Operation Steel Penguin nets scores of arrests and seized firearms as part of focused enforcement effort targeting firearms violence in Youngstown
Scores of suspected criminals were arrested and dozens of firearms seized as part of “Operation Steel Penguin,” which targeted people believed to illegally possess firearms.
It is a joint operation between the Youngstown Police Department, Bureau of Alcohol, Tobacco, Firearms and Explosives, the Ohio Adult Parole Authority, U.S. Attorney’s Office and Mahoning County Prosecutor’s Office.
To date, 33 firearms were seized. Four people have been indicted in federal court. Additional people have been charged in the Mahoning County Court of Common Pleas. Several investigations are ongoing and more indictments are expected.
“These cases involve people who are not allowed to have firearms because of past crimes,” U.S. Attorney Justin E. Herdman said. “We will continue to work with police and federal agencies through Project Safe Neighborhoods to make Youngstown and the Mahoning Valley safer.”
Youngstown Police Chief Robin Lees said: “We appreciate the U.S. Attorney’s office being responsive to the spike in murders we experienced the end of last year and convening a meeting in Youngstown to seek solutions. The result of that meeting being a focused and well-executed effort between federal, state and local agencies and was the key to the success of this program.”
“ATF’s primary mission is reducing violent gun crime in our country,” said ATF Special Agent in Charge Jonathan McPherson. “We are committed to working with our partners, including the Youngstown Police Department, the Ohio Adult Parole Authority, the United States Attorney’s Office, and the Mahoning County Prosecutor’s Office, to make the Mahoning Valley safer for all of our residents.”
“Convicted felons need to understand they will go back to prison if they carry a gun in Mahoning County,” Mahoning County Prosecutor Paul J. Gains said. “This Office will continue to cooperate with federal authorities and target these violent people who threaten our community.”
“The APA would like to recognize the collaborative effort put together throughout this operation,” stated Alice M. Barr, Regional Administrator, Ohio Adult Parole Authority. “The success is a testament to the hard-working men and women in all departments represented. The efforts of those who worked this operation should not go unnoticed. We must continue working to make Ohio safer. It is paramount to ensure those who carry guns illegally understand it is not acceptable behavior.”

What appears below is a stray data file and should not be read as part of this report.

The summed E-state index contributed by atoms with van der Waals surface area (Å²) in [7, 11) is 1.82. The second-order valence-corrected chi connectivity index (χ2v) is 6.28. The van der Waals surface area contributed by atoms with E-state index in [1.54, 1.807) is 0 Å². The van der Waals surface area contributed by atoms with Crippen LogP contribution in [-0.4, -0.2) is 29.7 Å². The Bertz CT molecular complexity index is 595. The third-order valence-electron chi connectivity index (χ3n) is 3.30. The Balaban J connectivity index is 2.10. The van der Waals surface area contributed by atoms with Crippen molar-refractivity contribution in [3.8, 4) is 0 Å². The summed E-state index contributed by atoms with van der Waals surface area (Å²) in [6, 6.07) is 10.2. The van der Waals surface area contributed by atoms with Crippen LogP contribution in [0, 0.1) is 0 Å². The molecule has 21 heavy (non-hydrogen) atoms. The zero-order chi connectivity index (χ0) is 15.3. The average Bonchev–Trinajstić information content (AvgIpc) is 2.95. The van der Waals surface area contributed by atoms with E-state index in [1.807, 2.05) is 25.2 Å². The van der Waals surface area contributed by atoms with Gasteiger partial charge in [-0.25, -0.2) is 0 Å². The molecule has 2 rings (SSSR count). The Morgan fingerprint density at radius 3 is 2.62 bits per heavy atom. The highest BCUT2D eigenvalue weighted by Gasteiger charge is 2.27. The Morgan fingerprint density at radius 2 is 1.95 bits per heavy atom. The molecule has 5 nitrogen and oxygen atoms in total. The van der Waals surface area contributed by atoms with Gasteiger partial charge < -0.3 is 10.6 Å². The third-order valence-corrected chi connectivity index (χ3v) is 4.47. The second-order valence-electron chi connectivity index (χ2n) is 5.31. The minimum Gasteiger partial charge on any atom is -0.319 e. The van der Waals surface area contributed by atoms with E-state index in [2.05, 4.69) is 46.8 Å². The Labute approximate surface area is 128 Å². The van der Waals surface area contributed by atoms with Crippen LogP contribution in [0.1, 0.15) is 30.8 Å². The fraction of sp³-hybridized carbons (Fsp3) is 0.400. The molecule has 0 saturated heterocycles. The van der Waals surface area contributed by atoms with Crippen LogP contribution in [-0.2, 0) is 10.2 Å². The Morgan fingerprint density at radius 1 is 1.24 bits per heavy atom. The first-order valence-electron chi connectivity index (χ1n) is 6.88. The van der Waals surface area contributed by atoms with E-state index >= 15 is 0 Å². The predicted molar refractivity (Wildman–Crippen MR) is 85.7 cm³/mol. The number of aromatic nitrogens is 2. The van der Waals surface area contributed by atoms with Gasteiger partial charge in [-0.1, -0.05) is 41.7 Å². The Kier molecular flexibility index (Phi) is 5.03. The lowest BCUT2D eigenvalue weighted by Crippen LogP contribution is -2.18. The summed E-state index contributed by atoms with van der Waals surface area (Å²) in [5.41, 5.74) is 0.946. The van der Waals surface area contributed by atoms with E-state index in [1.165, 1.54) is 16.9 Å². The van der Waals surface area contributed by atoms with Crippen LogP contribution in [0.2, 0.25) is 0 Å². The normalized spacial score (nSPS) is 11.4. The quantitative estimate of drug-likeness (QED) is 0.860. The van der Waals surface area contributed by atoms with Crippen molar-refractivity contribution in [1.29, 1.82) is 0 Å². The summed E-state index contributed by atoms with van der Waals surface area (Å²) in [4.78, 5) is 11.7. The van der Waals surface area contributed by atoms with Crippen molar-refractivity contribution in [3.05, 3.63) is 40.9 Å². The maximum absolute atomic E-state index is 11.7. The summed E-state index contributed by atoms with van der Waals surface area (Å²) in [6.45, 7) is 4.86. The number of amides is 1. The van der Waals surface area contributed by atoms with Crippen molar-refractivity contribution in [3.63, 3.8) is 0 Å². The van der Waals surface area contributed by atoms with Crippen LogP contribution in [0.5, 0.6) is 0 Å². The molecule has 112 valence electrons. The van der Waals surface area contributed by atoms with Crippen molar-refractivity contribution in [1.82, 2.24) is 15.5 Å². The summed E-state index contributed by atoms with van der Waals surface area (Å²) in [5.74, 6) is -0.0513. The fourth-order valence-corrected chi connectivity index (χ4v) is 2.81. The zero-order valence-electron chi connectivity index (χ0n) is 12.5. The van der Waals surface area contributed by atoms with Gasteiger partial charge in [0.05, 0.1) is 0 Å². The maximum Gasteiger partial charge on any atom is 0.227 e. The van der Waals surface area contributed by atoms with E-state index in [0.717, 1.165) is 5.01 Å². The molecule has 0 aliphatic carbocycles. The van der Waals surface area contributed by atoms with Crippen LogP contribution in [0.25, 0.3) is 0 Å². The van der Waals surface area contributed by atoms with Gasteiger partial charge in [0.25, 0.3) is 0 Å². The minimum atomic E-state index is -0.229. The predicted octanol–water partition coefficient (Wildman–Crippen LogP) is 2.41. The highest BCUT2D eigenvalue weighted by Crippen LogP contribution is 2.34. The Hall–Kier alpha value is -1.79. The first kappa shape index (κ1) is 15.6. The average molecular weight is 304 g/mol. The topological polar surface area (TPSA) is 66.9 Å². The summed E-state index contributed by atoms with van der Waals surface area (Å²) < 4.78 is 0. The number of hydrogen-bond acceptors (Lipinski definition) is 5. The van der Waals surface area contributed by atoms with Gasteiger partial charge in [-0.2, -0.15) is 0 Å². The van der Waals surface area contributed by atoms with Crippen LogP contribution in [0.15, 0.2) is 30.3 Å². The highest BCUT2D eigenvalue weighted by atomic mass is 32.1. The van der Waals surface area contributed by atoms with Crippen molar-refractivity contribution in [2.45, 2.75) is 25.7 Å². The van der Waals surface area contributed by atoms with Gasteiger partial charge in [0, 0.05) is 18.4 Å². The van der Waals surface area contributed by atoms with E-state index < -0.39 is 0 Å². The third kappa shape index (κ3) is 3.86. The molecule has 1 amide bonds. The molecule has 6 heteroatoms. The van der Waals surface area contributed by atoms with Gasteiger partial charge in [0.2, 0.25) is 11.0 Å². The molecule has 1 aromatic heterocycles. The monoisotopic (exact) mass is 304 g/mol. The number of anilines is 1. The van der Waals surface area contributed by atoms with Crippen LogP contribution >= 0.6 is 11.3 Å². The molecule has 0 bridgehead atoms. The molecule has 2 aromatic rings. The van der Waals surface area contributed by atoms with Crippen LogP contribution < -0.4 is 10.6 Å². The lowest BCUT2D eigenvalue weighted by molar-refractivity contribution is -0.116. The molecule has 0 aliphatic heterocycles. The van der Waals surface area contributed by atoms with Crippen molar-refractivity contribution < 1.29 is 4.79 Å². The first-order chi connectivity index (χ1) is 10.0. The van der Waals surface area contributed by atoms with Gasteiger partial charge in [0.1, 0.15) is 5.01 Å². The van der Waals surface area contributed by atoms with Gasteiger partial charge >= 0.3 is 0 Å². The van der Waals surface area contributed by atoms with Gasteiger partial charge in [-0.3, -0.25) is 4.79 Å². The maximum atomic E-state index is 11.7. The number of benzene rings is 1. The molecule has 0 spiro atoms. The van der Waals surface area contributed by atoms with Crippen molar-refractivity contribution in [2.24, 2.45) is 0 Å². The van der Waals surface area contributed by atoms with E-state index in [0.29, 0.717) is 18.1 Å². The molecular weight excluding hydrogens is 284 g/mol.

Members of the Youngstown Police Department, ATF and Ohio Adult Parole Authority gathered and shared intelligence to identify people considered to be at high risk to commit crime with firearms, particularly people on parole from state prison. This, combined with increased patrols, resulted in an increase in arrests and firearms seizures and a decrease in shootings compared to the same time last year.
Shawn Jones, 29, of Youngstown, was charged with a being a felon in possession of firearms. Jones possessed a .45-caliber pistol and ammunition on March 9, despite a previous state conviction for attempted murder and previous federal conviction for racketeering, according to court documents.
Jones was one of the founders of the LSP street gang in Youngstown, according to court records.
Barry Wallace II, 25, of Youngstown, was charged with a being a felon in possession of firearms. Wallace possessed a Ruger 9 mm pistol and ammunition on March 17, despite a previous convictions for possession of heroin and possession of cocaine, according to the indictment.
Kendal Dotson, 33, of Youngstown, was charged with a being a felon in possession of firearms. Dotson possessed a Star .40-caliber pistol and ammunition on March 28, despite a previous convictions for possession of heroin and conspiracy to possess with intent to distribute crack cocaine, according to the indictment.
Airik Talbott, 30, of Campbell, was charged with a being a felon in possession of firearms. Talbott possessed a Glock .40-caliber pistol and ammunition on March 24, despite a previous convictions for aggravated robbery and escape, according to the indictment.
If convicted, the defendants’ sentence will be determined by the Court after review of factors unique to this case, including the defendants’ prior criminal record, the defendants’ role in the offenses and the characteristics of the violations. In all cases, the sentence will not exceed the statutory maximum and in most cases it will be less than the maximum.
An indictment is only a charge and is not evidence of guilt. A defendant is entitled to a fair trial in which it will be the government’s burden to prove guilt beyond a reasonable doubt.